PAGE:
In the northernmost part of Kentucky, Boone County Public Library is a relative newcomer to the 210-year-old county. It was only 35 years ago when the library was imagined, and has been a part of Boone County for 32 years. Since then, the library has wasted little time in catching up: today there are five branches meeting the needs of over 100,000 people. Boone County's rapid growth (it’s been among the top 50 fastest-growing counties in the United States) and prosperity have given the library the added benefit of an unusually generous budget.
Overseeing the technology side of the library and its branches for the past five years is IT manager Michelle Foster. Eleven years ago, Foster began working at Boone County Public Library as a librarian; three years later, she moved into the IT department. Foster’s dual background makes her especially well-suited for her role: “I started off as a librarian and then I became an IT person, and then I got certifications [A+ and MCSE], but I was a librarian first,” she said. “I know that I’m kind of a rarity. Almost nobody has an IT manager in the library.” Yet even with her broad expertise, she doesn't do it alone: supporting her is an assistant, a Webmaster, and two others on staff who devote half their time to supporting the IT needs of the library. The team has been instrumental in helping the library plan its technology expansion.
A Plan — and a Backup Plan
Three years ago, Foster, a consultant, her team, and the community crafted a technology plan for her library. The library director hired a consultant who was an expert in library planning, and together they invited the community of Boone County to come in and make their own suggestions regarding what technology services the library should provide, a move typical of the library's inclusive approach. “One of the things that the public said they wanted was the library to be like a community meeting center. We started talking about, 'Maybe we need to renovate some of our older meeting rooms so that they’re more user-friendly, and maybe we need to drop in some extra data jacks, stuff like that.' That’s where it started.” With the input she received from the community and the consultant, Foster and her staff came up with a five-year plan for the library’s technology goals.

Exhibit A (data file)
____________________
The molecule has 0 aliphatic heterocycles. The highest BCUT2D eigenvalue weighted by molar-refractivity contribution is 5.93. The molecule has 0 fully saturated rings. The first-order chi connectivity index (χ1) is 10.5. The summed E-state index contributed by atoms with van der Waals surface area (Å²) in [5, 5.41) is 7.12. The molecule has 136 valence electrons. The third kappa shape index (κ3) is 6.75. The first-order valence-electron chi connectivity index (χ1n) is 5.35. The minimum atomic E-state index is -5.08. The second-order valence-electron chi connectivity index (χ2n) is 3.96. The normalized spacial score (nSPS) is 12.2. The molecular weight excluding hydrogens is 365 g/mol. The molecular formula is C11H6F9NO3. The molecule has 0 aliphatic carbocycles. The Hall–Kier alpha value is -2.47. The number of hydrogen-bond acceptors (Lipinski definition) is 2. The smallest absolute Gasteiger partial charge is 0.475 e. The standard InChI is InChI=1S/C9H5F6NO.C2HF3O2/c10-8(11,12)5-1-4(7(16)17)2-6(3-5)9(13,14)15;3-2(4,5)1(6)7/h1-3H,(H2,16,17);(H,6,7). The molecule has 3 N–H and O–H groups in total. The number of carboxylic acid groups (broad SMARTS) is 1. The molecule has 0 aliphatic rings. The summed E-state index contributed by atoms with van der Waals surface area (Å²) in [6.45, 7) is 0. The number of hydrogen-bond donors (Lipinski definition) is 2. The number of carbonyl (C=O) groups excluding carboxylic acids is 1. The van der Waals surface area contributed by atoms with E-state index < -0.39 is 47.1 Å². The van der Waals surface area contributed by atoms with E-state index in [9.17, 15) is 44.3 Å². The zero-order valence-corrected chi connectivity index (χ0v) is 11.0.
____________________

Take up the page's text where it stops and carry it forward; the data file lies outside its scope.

But Foster doesn’t let the plans go on autopilot once they’ve been approved. Every year, she and her staff update the plan with activities that support the library's current technology goals. To Foster, technology plans are active documents that need regular attention to stay relevant. Foster has seen other technology plans that don’t relate to anything a library is doing, or ones where someone “spent all this time doing the plan and it ends up lining your drawer and you don’t ever look at it.”
Because the new technology services of the library have proven successful under Foster's leadership, she’s demonstrated she can be trusted to do what’s in the library’s best interest. As a result, she is given considerable free reign to implement her plans. Yet even when others are hesitant to back her ideas, Foster perseveres to make her case. When she wanted a telephone notification server to call patrons rather than mailing notices, “I kept trying to say, 'This will save us so much money!' and people were like, ‘We don’t understand why.’”